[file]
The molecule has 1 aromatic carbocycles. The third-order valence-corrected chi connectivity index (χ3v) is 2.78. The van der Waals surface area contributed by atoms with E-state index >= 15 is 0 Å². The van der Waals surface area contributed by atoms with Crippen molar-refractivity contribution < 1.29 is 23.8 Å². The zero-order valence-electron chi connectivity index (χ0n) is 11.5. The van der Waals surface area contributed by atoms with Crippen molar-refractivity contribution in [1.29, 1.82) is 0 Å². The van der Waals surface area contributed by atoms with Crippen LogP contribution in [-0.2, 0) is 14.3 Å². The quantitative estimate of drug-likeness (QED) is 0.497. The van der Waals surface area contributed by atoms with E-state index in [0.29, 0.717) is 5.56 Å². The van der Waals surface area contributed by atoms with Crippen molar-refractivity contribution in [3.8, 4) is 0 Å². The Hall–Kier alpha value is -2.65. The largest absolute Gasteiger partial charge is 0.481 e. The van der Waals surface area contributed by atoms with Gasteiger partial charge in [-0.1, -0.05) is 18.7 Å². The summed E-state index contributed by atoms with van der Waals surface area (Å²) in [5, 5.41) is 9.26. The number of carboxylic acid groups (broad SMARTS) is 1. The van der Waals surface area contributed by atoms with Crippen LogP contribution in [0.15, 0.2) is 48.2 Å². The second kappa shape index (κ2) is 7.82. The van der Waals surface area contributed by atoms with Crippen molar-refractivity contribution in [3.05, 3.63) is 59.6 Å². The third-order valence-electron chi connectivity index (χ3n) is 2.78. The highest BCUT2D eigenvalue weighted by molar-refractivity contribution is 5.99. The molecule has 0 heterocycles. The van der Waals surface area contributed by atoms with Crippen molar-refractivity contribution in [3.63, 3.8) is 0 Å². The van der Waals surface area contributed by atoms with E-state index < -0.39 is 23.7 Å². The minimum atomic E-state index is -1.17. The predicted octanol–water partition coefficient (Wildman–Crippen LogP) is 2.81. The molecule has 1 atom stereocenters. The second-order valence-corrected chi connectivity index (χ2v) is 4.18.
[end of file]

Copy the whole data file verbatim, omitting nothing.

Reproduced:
The molecule has 1 aromatic carbocycles. The third-order valence-corrected chi connectivity index (χ3v) is 2.78. The van der Waals surface area contributed by atoms with E-state index >= 15 is 0 Å². The van der Waals surface area contributed by atoms with Crippen molar-refractivity contribution < 1.29 is 23.8 Å². The zero-order valence-electron chi connectivity index (χ0n) is 11.5. The van der Waals surface area contributed by atoms with Crippen molar-refractivity contribution in [1.29, 1.82) is 0 Å². The van der Waals surface area contributed by atoms with Crippen LogP contribution in [-0.2, 0) is 14.3 Å². The quantitative estimate of drug-likeness (QED) is 0.497. The van der Waals surface area contributed by atoms with E-state index in [0.29, 0.717) is 5.56 Å². The van der Waals surface area contributed by atoms with Crippen molar-refractivity contribution in [3.8, 4) is 0 Å². The Hall–Kier alpha value is -2.65. The largest absolute Gasteiger partial charge is 0.481 e. The van der Waals surface area contributed by atoms with Gasteiger partial charge in [-0.1, -0.05) is 18.7 Å². The summed E-state index contributed by atoms with van der Waals surface area (Å²) in [5, 5.41) is 9.26. The number of carboxylic acid groups (broad SMARTS) is 1. The van der Waals surface area contributed by atoms with Crippen LogP contribution in [0.15, 0.2) is 48.2 Å². The second kappa shape index (κ2) is 7.82. The van der Waals surface area contributed by atoms with Crippen molar-refractivity contribution in [3.05, 3.63) is 59.6 Å². The third-order valence-electron chi connectivity index (χ3n) is 2.78. The highest BCUT2D eigenvalue weighted by molar-refractivity contribution is 5.99. The molecule has 0 heterocycles. The van der Waals surface area contributed by atoms with Crippen molar-refractivity contribution in [3.63, 3.8) is 0 Å². The van der Waals surface area contributed by atoms with E-state index < -0.39 is 23.7 Å². The minimum atomic E-state index is -1.17. The predicted octanol–water partition coefficient (Wildman–Crippen LogP) is 2.81. The molecule has 1 atom stereocenters. The second-order valence-corrected chi connectivity index (χ2v) is 4.18.